Reliability Measures Analysis of an Industrial System under Standby Modes and Catastrophic Failure

Reliability Measures Analysis of an Industrial System under Standby Modes and Catastrophic Failure

Mangey Ram (Department of Mathematics, Graphic Era (Deemed to be University), India) and Monika Manglik (Department of Mathematics, Graphic Era University, Dehradun, India)
DOI: 10.4018/IJORIS.2016070103
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The objective of this research paper is, to present the reliability measures of a model by representing an industrial system having three subsystems. Two of the subsystems have standby unit while the third one has n units in parallel configuration. The entire system can fail due to a failure in subsystems or due to the catastrophic failure. The system failure and the repair rates are assumed to be constant. Markov and supplementary variable methodologies have been used to achieve the mathematical analysis of this model. Generalized expressions of state probabilities, system availability, reliability, mean time to failure, mean time to repair, cost analysis and sensitivity analysis are developed. Graphs for the resulting expressions have been shown.
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The theory and the methods of reliability analysis have been developed significantly during the last forty years and have also been acknowledged in a number of publications (Nakagawa and Osaki, 1975; Bobbio et al., 1980; Singh and Srinivasu, 1987; Gupta and Bansal, 1991; Vilkomir et al., 2006; Zhang and Li, 2010). It is well known that the reliability is the probability of a system which operates without interruption during an interval of interest under specified conditions. Reliability is also an essential measure and an important component of all engineering systems planning and of the operating procedures. Reliability for functional zones of various engineering systems is determined using either analytical probability technique or stochastic simulation methods (Verma et al., 2010; Ram, 2013; Sauma, 2013).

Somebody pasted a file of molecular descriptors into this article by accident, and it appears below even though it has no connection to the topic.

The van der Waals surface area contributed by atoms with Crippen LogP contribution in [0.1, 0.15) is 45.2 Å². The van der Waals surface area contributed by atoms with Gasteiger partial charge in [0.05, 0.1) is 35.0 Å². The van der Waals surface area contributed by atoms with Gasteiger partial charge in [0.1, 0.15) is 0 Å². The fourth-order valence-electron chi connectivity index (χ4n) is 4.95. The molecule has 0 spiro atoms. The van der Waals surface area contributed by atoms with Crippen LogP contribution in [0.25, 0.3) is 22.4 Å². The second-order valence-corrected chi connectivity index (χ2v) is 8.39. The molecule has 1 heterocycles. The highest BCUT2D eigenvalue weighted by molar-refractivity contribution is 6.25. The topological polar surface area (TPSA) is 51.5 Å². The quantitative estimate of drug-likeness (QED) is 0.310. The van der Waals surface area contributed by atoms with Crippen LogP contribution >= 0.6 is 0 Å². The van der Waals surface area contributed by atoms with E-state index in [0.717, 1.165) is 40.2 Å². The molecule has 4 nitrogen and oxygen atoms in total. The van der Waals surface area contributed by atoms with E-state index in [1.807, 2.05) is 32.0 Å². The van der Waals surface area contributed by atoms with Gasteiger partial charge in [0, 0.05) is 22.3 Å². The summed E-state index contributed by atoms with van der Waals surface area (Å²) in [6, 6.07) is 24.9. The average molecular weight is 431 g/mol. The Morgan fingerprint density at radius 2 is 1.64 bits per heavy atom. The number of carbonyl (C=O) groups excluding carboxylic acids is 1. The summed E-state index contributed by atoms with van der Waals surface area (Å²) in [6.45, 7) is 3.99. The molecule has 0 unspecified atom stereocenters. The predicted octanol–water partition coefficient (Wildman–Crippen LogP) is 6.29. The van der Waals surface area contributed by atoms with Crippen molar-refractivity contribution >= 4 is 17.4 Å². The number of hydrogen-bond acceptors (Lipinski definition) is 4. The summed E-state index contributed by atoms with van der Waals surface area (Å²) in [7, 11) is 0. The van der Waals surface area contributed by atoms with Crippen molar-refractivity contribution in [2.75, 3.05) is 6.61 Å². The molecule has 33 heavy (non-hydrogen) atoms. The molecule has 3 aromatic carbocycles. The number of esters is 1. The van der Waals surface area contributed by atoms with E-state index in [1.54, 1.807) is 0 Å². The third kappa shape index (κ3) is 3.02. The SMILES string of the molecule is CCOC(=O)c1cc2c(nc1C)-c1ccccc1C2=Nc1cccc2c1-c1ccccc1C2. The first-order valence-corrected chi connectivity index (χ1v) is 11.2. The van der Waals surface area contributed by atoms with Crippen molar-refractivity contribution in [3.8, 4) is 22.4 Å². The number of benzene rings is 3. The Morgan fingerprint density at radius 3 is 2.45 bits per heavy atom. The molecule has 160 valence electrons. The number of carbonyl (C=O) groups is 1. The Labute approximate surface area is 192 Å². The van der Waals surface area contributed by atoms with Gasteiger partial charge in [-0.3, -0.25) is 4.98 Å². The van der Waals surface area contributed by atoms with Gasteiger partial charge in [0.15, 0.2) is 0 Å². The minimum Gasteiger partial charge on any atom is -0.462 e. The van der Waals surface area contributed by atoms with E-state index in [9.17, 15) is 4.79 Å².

The reliability of a system can be increased by using a redundancy technique without changing the individual unit that forms a system. One of the commonly used forms of redundancy is a cold standby system, which often finds applications in various industrial or other types of setups. Liebowitz (1966) and Minc et al. (1968) while studying the redundant system have assumed that a unit, immediately after the failure, enters repair. Nakagawa and Osaki (1975) discussed a two-unit priority standby redundant system with repairable non-priority unit. Stochastic behaviour, the distribution of time to the system failure, the expected number of visits to the system failure during a finite interval, and the pointwise availability of the system has been obtained. The authors also derived the distribution of the busy period of a repairman and distribution of time for the system recovery. Trivedi (1982) contended that failure/repair behaviour of such systems is commonly modelled separately using techniques classified under reliability/ availability modelling. Gupta et al. (1983) and Pandey et al. (2008) have assumed that the repair times of the failed units are independently distributed. The traditional reliability models predict system performance under the assumptions that all service facilities provide failure free service. It must however be acknowledged that service facilities do experience failures and they can get repaired.

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